Ozone is produced in the stratosphere when solar radiation (UV radiation) hits oxygen molecules (O2) and oxygen atoms (O), causing them to combine to form ozone molecules (O3). In the troposphere, surface ozone has two sources: downward transportation from the stratosphere, accounting for around 20 – 40% of the ozone, and the photochemical production from chemical precursors, accounting for around 60 – 80%. The influx from the stratosphere reaches a peak level during the late- winter and early-spring. The ozone present in the troposphere due to this process is known as the background ozone. An additional tropospheric source is photochemical ozone. Half of the pre-cursors responsible for the production of photochemical ozone are due to human activities; the rest are a result of biogenic activities. Photochemical ozone is generated in the presence of sunlight by complex reactions between oxygen (O2), nitrous oxides (NOx) and volatile organic compounds (VOCs). During the day, ozone formation occurs. However, during the night, when solar radiation and temperatures are low ozone is destroyed. Similar sequences of reactions occur on an annual basis, with chemical destruction of ozone reaching a peak in winter and a minimum in summer due to variations in sunlight and UV radiation between the seasons. As a result ozone concentrations tend to be higher in June, July and August in the northern hemisphere. In urban areas, where nitrous oxides and VOCs reach high levels (due to greater volumes of traffic and greater levels of fossil-fuel combustion) ozone intensities are found to be low in comparison to rural sites. The nitrous oxides are oxidised by ozone gas, which causes a reduction in ozone levels. Rural areas, which have a lot less traffic and industrial activity, tend to have higher concentrations of ozone (i.e., less nitrous oxides are present to deplete the ozone concentrations). The Figure below shows how the greatest contrast in ozone levels over continental Europe is between winter and summer. The main difference between these two seasons is that in winter there is an ozone high over the ocean and an ozone low over the continent, whereas in the summer the situation is reversed.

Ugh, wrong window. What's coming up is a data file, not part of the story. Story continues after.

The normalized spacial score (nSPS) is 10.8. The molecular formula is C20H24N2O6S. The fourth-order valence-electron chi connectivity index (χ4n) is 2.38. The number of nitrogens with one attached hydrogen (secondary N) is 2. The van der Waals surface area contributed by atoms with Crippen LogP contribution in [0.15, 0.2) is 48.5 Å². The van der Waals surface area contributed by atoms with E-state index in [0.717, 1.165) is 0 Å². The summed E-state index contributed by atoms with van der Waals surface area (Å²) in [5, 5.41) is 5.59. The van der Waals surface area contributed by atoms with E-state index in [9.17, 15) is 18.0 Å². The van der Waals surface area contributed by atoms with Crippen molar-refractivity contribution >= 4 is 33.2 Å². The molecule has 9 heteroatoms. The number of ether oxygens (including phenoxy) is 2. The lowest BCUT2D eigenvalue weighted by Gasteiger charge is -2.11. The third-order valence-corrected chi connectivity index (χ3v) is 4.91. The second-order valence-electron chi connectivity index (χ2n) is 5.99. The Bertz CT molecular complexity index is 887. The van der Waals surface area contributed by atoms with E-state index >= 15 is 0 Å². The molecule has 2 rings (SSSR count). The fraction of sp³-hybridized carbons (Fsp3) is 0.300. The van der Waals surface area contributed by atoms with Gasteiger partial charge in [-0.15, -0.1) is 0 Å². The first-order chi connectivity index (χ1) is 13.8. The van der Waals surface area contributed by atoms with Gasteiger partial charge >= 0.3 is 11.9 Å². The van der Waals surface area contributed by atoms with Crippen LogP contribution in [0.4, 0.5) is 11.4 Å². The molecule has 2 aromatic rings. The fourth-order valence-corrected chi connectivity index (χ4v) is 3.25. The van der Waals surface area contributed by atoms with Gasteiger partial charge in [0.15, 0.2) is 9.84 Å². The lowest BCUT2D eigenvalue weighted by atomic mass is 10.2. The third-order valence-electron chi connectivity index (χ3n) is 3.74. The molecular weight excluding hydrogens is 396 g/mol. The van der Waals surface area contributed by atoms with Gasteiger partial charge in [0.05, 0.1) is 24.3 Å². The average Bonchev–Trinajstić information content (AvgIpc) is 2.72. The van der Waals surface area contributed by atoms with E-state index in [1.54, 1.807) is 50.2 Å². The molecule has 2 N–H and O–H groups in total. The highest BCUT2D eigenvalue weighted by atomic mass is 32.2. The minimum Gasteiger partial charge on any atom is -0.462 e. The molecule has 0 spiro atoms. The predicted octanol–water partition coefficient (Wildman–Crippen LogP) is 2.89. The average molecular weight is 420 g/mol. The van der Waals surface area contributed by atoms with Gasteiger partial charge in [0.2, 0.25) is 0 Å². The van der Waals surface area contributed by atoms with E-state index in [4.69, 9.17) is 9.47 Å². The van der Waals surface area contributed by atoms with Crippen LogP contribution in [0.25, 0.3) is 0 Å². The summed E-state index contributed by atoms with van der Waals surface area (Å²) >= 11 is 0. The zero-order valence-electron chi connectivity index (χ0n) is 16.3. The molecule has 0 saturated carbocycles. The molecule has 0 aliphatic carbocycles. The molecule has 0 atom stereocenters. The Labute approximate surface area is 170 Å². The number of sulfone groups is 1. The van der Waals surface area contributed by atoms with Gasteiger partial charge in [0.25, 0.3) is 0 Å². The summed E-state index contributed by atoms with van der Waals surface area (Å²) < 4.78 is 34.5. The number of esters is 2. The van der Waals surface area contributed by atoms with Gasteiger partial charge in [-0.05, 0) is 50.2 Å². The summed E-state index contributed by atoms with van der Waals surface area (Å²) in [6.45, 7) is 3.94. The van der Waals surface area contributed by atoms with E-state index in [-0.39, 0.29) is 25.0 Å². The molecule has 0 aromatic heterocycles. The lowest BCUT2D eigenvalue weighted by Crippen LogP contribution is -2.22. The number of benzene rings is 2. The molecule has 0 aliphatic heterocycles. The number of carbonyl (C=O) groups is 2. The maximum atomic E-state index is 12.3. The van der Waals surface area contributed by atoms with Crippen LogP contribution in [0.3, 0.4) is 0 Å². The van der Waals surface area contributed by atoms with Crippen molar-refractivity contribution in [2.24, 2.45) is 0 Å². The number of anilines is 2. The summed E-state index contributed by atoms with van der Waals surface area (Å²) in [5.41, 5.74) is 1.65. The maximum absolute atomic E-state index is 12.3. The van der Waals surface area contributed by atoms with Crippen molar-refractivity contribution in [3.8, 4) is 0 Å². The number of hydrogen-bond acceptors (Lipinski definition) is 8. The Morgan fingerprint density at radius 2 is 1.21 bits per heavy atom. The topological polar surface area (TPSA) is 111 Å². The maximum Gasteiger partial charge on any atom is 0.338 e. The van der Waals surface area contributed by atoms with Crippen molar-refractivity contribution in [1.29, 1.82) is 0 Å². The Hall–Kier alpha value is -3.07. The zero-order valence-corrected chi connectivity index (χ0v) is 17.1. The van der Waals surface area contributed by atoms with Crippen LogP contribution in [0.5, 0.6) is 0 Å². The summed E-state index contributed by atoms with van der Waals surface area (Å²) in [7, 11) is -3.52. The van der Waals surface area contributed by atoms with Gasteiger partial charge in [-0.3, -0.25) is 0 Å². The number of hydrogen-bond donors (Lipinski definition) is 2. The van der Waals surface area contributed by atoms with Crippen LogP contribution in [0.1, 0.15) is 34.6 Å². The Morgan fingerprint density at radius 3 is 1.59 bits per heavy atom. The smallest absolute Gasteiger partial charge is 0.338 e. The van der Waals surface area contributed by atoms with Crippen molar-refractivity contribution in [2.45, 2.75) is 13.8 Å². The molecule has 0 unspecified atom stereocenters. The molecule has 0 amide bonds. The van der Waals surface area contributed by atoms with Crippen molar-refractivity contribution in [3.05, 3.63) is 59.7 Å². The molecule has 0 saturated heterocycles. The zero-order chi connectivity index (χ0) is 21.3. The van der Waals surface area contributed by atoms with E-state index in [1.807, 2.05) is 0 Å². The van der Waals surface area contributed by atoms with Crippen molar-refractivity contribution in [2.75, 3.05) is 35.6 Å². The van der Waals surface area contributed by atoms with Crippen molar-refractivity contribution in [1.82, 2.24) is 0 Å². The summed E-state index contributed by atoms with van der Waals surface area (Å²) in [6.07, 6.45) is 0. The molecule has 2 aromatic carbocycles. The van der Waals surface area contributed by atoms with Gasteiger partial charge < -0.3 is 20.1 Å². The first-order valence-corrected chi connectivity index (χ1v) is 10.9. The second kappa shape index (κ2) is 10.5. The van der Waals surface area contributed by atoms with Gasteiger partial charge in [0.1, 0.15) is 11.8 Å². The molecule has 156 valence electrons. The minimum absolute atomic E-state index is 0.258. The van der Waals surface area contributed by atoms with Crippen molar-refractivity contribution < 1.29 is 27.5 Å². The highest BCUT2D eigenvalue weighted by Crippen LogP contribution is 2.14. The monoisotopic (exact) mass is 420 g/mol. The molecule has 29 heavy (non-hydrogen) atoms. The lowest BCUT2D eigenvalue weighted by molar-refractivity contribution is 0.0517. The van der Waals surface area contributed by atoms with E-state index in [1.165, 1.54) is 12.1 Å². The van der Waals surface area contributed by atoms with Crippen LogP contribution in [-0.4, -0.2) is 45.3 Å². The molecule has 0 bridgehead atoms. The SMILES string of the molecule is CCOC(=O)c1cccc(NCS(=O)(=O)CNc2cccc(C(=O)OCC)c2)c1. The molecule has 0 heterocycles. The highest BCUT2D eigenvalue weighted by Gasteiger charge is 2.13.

Figure 1 Model for Ozone And Related Chemical Tracers (MOZART) run at the Geophysical Fluid Dynamics Laboratory (GFDL). DJF= December, January, February (winter), MAM= March, April, May (spring), JJA= June, July, August (summer), SON= September, October, November (autumn). Winter and summer show the greatest contrast. (Courtesy of Arlene Fiore, GFDL; David Stevenson, GeoSciences, Edinburgh)